Wage gains unexpectedly accelerated last month to the fastest pace in more than eight years, signaling that average workers' pay may finally be breaking out of a long period of weakness, according to a report Friday that also showed hiring continued at a solid pace.
Nationwide, average hourly earnings for all private-sector workers in January were up 2.9% from January 2017, the largest year-over-year percentage gain since June 2009, when the economy emerged from the Great Recession.
Analysts said the pickup in wages probably did not reflect the recent wave of announcements from companies that they planned to increase raises, thanks in part to the tax cuts that passed last year. Many more employers said they would be giving bonuses, but those one-time payouts would not affect average wages.
The upturn in earnings actually began late last year, the Labor Department's revised data on Friday showed, reflecting the long economic expansion and tightening labor market.
The nation's unemployment rate in January held steady at a 17-year low of 4.1% for the fourth straight month.
The sustained low unemployment and solid job growth — employers added 200,000 jobs last month — indicate that the U.S. economy is performing well and that companies are increasingly finding it difficult to hire workers. Layoffs are at very low levels, and for many businesses, attracting and retaining talented staff has become their top concern, according to the Conference Board, an employer-sponsored group.
In states like California, overall wages are rising thanks to a combination of a shrinking supply of workers, higher minimum wages and lower immigration, both legal and illegal, in industries such as construction, farming and health services, said Michael Bernick, a San Francisco employment lawyer and former head of the California Employment Development Department.
"Wages are going up in ways they haven't before," he said.
Nationwide, average hourly earnings for all private-sector workers last month rose a solid 9 cents, to $26.74, after an upwardly revised 11-cent increase in December. Workers in construction and most services, including finances, information and hotels and restaurants, saw sharper pay increases.
While good for workers, news of the faster-than-expected gain in wage inflation appeared to surprise financial markets — and not in a positive way. Stocks tumbled and long-term bond yields rose as investor worries set in that labor costs could be rising too fast, crimping corporate profits and leading to higher inflation and interest rates.
"There's room for them to handle higher wages, but it's the speed" of pay increases they're nervous about, said Kathy Bostjancic, an economist at Oxford Economics. She added, however, that the market may be overreacting, as she foresees wage gains rising only moderately.
Policymakers at the Federal Reserve have been looking for wage pressures to build and give a lift to the unusually low inflation that has persisted over the last few years, and the latest jobs report could be a sign of higher prices and interest rates to come. The central bank held its benchmark interest rate steady earlier this week, but Friday's report makes a rate hike in March highly probable.
Higher inflation will undercut real wage gains as workers pay more for goods and services; gas prices have been rising lately, and the weakening of the dollar also has made imports more expensive. In recent months, inflation has been running around 1.5%.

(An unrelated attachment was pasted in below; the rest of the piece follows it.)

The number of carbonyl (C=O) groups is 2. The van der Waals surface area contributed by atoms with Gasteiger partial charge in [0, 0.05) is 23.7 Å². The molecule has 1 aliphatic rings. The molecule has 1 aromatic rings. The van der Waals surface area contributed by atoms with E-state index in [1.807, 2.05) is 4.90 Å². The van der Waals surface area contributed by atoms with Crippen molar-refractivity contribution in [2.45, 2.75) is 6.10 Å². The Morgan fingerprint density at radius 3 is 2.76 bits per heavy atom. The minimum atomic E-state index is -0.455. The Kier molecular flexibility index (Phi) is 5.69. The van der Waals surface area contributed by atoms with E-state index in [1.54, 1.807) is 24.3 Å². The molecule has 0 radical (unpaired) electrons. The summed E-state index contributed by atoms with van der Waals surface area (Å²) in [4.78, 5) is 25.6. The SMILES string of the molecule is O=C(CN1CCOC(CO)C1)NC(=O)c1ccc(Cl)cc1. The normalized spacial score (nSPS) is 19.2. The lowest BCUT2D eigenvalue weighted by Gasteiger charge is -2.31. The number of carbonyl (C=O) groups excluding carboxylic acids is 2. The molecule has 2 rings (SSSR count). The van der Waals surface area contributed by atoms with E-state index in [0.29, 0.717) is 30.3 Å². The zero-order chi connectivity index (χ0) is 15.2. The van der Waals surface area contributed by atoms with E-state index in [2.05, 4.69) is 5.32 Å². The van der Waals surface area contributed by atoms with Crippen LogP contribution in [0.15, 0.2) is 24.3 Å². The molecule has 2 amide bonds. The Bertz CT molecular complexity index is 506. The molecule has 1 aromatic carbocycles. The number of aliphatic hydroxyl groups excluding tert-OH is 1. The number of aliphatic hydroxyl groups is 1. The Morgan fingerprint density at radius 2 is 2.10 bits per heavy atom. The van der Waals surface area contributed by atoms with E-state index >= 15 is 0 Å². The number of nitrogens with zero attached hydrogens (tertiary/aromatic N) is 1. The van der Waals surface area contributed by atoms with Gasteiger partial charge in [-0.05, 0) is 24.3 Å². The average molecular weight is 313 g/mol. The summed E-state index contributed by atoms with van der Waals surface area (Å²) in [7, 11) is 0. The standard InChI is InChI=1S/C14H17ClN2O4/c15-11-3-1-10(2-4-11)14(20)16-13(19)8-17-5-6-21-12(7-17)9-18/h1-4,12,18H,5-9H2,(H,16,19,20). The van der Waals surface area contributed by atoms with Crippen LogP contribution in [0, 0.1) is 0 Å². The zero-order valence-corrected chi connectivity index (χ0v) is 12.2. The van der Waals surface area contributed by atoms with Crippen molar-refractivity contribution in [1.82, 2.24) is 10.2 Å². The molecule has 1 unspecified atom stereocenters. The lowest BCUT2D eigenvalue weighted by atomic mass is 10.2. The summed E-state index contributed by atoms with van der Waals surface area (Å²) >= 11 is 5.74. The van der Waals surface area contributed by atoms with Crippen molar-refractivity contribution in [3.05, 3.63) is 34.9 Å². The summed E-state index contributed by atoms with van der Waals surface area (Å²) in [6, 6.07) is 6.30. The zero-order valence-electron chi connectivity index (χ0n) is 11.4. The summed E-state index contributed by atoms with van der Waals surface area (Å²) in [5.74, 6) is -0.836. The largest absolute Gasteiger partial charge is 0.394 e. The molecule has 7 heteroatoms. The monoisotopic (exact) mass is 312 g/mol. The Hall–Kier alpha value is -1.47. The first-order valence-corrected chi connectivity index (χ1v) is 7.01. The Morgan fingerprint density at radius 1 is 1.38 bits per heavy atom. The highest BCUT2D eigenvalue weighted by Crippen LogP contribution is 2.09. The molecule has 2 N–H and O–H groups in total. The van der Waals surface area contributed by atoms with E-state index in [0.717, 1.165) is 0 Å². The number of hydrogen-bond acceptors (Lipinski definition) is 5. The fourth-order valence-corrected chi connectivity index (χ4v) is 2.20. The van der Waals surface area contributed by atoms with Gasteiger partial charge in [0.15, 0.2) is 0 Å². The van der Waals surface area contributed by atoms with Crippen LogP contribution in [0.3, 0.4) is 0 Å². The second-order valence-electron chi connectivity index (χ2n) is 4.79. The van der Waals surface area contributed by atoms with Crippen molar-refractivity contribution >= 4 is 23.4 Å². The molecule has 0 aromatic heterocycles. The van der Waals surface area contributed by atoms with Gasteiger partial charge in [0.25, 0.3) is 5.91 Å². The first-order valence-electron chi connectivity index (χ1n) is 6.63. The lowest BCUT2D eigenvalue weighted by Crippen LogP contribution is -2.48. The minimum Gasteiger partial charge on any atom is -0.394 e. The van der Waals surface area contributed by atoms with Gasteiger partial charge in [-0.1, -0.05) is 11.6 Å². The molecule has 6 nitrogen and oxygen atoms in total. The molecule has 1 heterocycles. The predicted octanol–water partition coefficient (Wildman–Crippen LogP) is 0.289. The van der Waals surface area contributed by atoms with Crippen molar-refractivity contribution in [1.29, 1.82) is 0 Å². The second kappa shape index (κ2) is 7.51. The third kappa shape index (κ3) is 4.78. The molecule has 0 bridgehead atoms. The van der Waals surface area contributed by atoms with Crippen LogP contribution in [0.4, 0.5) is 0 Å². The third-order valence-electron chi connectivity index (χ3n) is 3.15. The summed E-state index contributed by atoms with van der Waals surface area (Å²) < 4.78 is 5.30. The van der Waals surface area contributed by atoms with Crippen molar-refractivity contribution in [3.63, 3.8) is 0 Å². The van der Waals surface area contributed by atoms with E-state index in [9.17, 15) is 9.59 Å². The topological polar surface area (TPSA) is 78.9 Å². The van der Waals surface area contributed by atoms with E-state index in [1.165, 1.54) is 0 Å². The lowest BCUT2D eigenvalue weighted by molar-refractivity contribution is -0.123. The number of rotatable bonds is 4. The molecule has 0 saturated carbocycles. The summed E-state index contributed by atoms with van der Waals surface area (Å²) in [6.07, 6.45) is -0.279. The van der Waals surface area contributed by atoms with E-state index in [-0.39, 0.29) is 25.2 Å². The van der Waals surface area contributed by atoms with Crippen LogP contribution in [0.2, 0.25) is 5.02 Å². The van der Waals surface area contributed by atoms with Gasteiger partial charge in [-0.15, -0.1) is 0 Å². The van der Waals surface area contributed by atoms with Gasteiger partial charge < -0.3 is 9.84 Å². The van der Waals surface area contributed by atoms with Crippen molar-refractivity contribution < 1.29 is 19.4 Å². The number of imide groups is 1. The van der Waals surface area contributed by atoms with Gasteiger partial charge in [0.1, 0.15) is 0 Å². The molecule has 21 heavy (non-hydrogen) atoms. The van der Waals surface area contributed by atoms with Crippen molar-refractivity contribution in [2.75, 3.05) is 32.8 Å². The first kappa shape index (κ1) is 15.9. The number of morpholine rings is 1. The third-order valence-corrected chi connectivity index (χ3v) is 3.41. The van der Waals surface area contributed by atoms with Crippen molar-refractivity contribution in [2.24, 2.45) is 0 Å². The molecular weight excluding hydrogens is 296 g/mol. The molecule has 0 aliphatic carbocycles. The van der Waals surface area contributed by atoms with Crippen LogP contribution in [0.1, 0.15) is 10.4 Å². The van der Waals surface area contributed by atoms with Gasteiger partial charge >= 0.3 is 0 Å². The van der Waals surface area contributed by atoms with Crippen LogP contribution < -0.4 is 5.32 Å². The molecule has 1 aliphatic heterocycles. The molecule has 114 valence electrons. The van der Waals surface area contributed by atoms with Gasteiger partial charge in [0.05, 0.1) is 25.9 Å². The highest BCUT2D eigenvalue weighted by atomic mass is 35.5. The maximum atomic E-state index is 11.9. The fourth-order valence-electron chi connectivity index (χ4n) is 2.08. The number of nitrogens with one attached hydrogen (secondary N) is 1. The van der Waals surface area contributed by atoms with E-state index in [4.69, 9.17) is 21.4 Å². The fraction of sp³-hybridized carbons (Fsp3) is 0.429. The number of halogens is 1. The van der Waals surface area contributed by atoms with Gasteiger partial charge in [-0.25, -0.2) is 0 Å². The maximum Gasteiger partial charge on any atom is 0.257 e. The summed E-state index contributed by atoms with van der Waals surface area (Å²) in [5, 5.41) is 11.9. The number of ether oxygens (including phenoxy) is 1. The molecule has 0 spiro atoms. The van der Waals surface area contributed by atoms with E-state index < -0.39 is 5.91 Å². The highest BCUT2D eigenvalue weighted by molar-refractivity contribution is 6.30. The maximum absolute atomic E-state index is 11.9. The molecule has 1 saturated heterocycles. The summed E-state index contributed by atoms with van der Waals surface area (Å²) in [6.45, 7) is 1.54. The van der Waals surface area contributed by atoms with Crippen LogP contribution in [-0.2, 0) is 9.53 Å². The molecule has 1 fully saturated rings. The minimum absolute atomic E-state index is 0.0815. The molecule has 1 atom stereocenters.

Brad Hershbein, an economist at the W.E. Upjohn Institute for Employment Research, says one key indicator of underlying wage pressures is what's happening with average earnings of newly hired workers, as opposed to raises for existing employees. And by that measure, he said, wages are not heating up as the total average hourly pay might suggest.
It's also not clear how many potential workers are out there. A greater percentage of people in their prime years are not working or looking for work today than in the past, and just how many of them have the skills or want to work is an open question. Employers may have to bid up wages to find out.
The addition of 200,000 workers to the nation's payrolls last month exceeded most analysts' forecast for job growth of about 175,000. The average monthly job growth for last year was 181,000; it was 195,000 in 2016.
January's job gains were widespread, with construction, food services and healthcare industries leading the way. Manufacturing also continued a yearlong pattern of solid hiring, adding a net 15,000 new jobs last month. The stronger global economy has boosted exports and helped lift hiring at factories making machinery, transportation equipment and other products.
Most analysts are expecting the pace of job growth to slow this year but to remain well above the 80,000 to 100,000 range needed monthly to absorb new entrants to the labor market and keep the unemployment rate from rising.
Many experts expect the jobless rate to fall to below 4% this year, and that should benefit more groups of workers with historically high unemployment. In January, the jobless figure for blacks rose to 7.7% after falling to a record low of 6.8% in December, a level that prompted President Trump to frequently highlight the economic progress under his watch. The jobless rate for Latinos ticked up a notch to 5% in January.
Jobless rates for groups can be volatile, and last month's figures included annual population adjustments by the Labor Department that make for difficult comparisons with the prior month.
1:05 p.m.: This article was updated with additional reaction.
9:40 a.m.: This article was updated with the stock market drop and other reaction.
6:20 a.m.: This article was updated with staff reporting and additional details and background.